The bison and the buffalo are both animals of the Bovidae family, but the bison is of the genus Bison, while the buffalo is of the genus Syncerus. They are related, but they are not the same creature. Their genes diverged 5 to 10 million years ago. Still, as we called them buffalo before their genus was determined, it is acceptable to refer to them by either name. There are two living species, the American bison, composed of plains bison and wood bison, as well as the European bison. There were four other known bison species that are now extinct.
Bison are the largest terrestrial animals in North America, weighing up to 2,000 pounds. The nomadic grazers travel in a large herd during the reproductive season from June to September. Otherwise, the females travel in their own herd with the young, including males under three years of age. The adult males travel together in a smaller herd; a bull seldom travels alone.
Both the male and female bison have horns, and are good swimmers, crossing rivers over a half-mile wide. Bison enjoy wallowing in small shallows of dirt or mud. They can appear peaceful and unconcerned, but they are unpredictable in temperament. Without warning they might launch into an attack. They can cover large distances at a gallop of up to 35 mph. Bison are most dangerous during mating season, when the older bulls rejoin the herd, hormones are high, and fights occur.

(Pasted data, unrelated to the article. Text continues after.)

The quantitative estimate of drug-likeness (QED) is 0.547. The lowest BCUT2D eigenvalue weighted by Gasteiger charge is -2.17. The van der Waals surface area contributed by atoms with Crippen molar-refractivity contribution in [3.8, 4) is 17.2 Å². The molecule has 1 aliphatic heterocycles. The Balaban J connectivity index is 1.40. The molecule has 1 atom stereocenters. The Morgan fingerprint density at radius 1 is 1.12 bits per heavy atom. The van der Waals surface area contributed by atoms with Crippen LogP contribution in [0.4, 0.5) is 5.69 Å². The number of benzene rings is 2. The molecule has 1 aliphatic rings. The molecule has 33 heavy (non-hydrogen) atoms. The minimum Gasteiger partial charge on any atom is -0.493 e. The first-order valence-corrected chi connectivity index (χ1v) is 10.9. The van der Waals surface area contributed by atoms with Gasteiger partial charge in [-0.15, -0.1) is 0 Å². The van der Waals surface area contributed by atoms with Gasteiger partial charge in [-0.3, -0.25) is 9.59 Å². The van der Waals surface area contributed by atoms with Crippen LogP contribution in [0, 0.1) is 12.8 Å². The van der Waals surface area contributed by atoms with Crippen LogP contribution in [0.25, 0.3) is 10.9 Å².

When there is outside danger, the female bison circle up around the young, old, and infirm. The bulls take position on the outside. When danger strikes, they come together to protect each other. The only known predators of the bison are the grey wolf, brown and grizzly bear, coyote, and human.

Buffalo Brother
My friend, saying hello.
I used to have anger issues. I began the Buddhist work of Lovingkindness as a means of reshaping that part of me, embracing gratitude, mindfulness, and compassion. I began to dream of Buffalo Brother, who gave me two options. I could snort and engage him in combat, or I could let my anger dissolve into the earth beneath me and graze quietly with him in the grasses. In our world, bison are humble and quiet and content to roam the wilds, but when provoked, they become giant, lumbering, movable mountains. I took this lesson to heart and adopted him as a guide. I connect buffalo to both my root and my heart chakra.